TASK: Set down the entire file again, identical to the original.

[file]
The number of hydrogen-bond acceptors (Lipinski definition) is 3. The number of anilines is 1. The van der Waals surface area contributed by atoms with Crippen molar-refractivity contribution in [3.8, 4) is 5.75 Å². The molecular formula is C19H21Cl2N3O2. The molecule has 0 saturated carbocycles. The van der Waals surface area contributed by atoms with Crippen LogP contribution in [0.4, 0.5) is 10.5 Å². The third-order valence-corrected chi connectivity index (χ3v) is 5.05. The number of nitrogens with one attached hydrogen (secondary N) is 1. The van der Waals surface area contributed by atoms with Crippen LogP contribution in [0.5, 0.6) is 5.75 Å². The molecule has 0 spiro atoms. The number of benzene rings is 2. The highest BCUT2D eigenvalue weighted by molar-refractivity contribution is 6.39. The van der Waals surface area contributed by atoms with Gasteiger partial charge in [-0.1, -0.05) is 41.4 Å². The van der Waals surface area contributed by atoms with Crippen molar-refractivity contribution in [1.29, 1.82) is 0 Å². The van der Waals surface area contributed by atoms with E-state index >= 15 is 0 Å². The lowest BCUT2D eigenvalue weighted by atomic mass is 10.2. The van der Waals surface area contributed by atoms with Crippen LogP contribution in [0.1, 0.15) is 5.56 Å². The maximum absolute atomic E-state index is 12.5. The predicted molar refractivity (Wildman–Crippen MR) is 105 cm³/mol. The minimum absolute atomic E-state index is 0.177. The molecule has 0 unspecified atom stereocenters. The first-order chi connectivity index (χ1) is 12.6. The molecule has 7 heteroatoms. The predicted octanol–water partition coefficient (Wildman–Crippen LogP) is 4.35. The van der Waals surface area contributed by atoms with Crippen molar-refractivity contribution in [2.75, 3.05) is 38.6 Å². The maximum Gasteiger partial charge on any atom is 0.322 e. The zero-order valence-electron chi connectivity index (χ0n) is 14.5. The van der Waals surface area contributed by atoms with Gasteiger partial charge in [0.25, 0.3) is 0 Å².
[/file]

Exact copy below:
The number of hydrogen-bond acceptors (Lipinski definition) is 3. The number of anilines is 1. The van der Waals surface area contributed by atoms with Crippen molar-refractivity contribution in [3.8, 4) is 5.75 Å². The molecular formula is C19H21Cl2N3O2. The molecule has 0 saturated carbocycles. The van der Waals surface area contributed by atoms with Crippen LogP contribution in [0.4, 0.5) is 10.5 Å². The third-order valence-corrected chi connectivity index (χ3v) is 5.05. The number of nitrogens with one attached hydrogen (secondary N) is 1. The van der Waals surface area contributed by atoms with Crippen LogP contribution in [0.5, 0.6) is 5.75 Å². The molecule has 0 spiro atoms. The number of benzene rings is 2. The highest BCUT2D eigenvalue weighted by molar-refractivity contribution is 6.39. The van der Waals surface area contributed by atoms with Gasteiger partial charge in [-0.1, -0.05) is 41.4 Å². The van der Waals surface area contributed by atoms with Crippen molar-refractivity contribution in [1.29, 1.82) is 0 Å². The van der Waals surface area contributed by atoms with E-state index >= 15 is 0 Å². The lowest BCUT2D eigenvalue weighted by atomic mass is 10.2. The van der Waals surface area contributed by atoms with Crippen LogP contribution in [0.1, 0.15) is 5.56 Å². The maximum absolute atomic E-state index is 12.5. The predicted molar refractivity (Wildman–Crippen MR) is 105 cm³/mol. The minimum absolute atomic E-state index is 0.177. The molecule has 0 unspecified atom stereocenters. The first-order chi connectivity index (χ1) is 12.6. The molecule has 7 heteroatoms. The predicted octanol–water partition coefficient (Wildman–Crippen LogP) is 4.35. The van der Waals surface area contributed by atoms with Crippen molar-refractivity contribution in [2.75, 3.05) is 38.6 Å². The maximum Gasteiger partial charge on any atom is 0.322 e. The zero-order valence-electron chi connectivity index (χ0n) is 14.5. The van der Waals surface area contributed by atoms with Gasteiger partial charge in [0.25, 0.3) is 0 Å².